The holiday season is always a time of joyous over-indulgence with loved ones. But now that we are past Christmas and into January, you may want to consider cutting back on unhealthful food as one of your New Year’s resolutions.
This is because a new study — published in the International Journal of Epidemiology — has suggested that the harmful effects of being overweight have been underestimated in previous studies.
Some believe that being mildly overweight is good for health. This is because older studies have found that the optimum body mass index (BMI) associated with the minimal risk of death appears to be above the range that is normally recommended by doctors, which is between 18.5 and 25 kilograms per square meter.
But other scientists are less convinced by this, suspecting that these studies do not accurately reflect the full effect of BMI on health.
They argue that other factors, such as smoking or early stages of illness, can both lower BMI and increase risk of death, which makes figuring out BMI’s influence on risk of death more difficult.
The new study, which was conducted by researchers from the University of Bristol in the United Kingdom, attempted to assess the causal link between BMI and risk of death by examining the health records of 32,452 mother and child pairs and 27,747 father and child pairs.
The BMI of parents and children is related due to genetic factors. The reason why the team used parent and child pairs was because the BMI of adult children is not influenced by illnesses their parents might have. Therefore, analyzing this information will avoid some of the problems that previous research has encountered in simply relating BMI to risk of death.
For example, some observational studies may accidentally have included data in their results from cases wherein illness leads to low BMI rather than when BMI influences illness. Scientists call this “reverse causation.”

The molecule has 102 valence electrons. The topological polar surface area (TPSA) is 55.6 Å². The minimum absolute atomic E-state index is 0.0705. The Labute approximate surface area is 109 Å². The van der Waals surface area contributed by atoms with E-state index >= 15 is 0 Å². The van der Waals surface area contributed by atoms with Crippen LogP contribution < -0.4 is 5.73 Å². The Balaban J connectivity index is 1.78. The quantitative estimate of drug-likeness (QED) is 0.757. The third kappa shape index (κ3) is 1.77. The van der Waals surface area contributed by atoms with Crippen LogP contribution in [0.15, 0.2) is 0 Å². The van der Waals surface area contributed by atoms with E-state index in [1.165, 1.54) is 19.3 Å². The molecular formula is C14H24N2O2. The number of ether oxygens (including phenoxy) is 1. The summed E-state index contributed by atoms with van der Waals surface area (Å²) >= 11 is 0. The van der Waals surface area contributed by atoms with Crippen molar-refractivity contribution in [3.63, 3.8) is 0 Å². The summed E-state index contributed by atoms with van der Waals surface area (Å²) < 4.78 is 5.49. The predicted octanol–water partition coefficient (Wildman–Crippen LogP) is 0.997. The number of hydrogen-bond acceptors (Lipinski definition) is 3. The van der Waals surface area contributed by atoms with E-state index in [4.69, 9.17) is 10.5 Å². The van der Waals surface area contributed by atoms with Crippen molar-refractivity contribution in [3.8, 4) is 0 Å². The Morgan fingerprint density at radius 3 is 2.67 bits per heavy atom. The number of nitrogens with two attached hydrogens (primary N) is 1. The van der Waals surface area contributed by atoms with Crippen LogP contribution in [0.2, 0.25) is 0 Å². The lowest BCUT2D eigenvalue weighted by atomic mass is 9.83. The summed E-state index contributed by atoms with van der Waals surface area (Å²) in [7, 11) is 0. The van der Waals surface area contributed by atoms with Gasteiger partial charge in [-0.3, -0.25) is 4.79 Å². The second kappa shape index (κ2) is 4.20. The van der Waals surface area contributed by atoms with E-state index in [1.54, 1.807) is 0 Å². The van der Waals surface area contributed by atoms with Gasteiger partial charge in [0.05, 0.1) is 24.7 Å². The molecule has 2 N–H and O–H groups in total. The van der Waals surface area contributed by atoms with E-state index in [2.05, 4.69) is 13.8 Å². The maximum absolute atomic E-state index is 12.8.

Prof. George Davey Smith, a professor of clinical epidemiology and director of the MRC Integrative Epidemiology Unit (MRC IEU) at the University of Bristol, explains the benefits of this methodology.
“We are used to seeing conflicting studies purporting to show that something is either good or bad for our health. These generally come from naïve observational studies, which can produce seriously misleading findings,” he says.
“More robust approaches for identifying the causal effects of factors influencing health, such as the methods applied in this study, are required if we are to make recommendations for public health based on reliable evidence.”
By studying the BMI of the adult children, the researchers discovered that the damaging effects of having a low BMI were smaller and that the harmful effects of living with a high BMI were greater than that which had been found in other studies.
What this suggests is that the damaging effects of being overweight were underestimated in previous studies.
Lead study author Dr. David Carslake, senior research associate in the MRC IEU, says, “An alarming increase in obesity levels across the world which have risen from 105 million in 1975 to 641 million in 2014, according to a recent Lancet study, create concern about the implications for public health.”
“This study demonstrates that correlation is not causation and that when it comes to public health recommendations we need to be cautious interpreting data based on associations alone,” he concludes.
“We found that previous studies have underestimated the impact of being overweight on mortality and our findings support current advice to maintain a BMI of between 18.5 and 25.”
Dr. David Carslake